The careful analysis by Nayak and Greenspan provides valuable information for our patient’s decision. We can advise her (and her insurer) with greater confidence that regardless of her age, prior vertebral fracture, or baseline BMD that taking a holiday after 3 years of zoledronic acid is likely to be the best approach if she is willing to engage in future treatment cycles and assuming that restarting zoledronic acid will result in at least half the benefit achieved in the first cycle. An important “yes, but” question remains; since we have not been able to achieve high rates of adherence to restarting bisphosphonates after a holiday in real-world practice, is a 6- year “treat them while you’ve got them” strategy a better general approach from a societal perspective?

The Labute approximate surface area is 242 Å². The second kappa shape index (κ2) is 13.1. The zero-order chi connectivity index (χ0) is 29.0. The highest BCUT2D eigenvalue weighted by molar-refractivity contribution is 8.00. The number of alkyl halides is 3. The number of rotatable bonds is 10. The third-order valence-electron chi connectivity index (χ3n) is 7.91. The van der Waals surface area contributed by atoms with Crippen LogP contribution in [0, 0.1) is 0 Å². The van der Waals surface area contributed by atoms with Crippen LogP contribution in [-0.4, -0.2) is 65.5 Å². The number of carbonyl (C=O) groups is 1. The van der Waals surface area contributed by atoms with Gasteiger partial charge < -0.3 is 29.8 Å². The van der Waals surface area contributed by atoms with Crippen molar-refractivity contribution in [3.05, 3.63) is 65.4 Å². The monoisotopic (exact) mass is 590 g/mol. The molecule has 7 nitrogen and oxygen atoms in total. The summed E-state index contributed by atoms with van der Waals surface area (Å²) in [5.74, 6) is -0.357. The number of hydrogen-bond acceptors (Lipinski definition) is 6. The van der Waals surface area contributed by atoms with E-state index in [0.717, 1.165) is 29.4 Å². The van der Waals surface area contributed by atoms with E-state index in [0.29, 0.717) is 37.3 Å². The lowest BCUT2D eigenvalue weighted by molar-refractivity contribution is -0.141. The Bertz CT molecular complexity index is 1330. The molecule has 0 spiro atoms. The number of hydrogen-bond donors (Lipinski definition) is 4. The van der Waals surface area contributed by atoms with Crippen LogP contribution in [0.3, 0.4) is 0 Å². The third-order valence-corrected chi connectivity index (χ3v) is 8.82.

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Colón-Emeric, C., Lee, R. Bisphosphonate holidays: using cost-effectiveness analysis for the “yes, but” questions. Osteoporos Int (2021). https://doi.org/10.1007/s00198-021-06064-5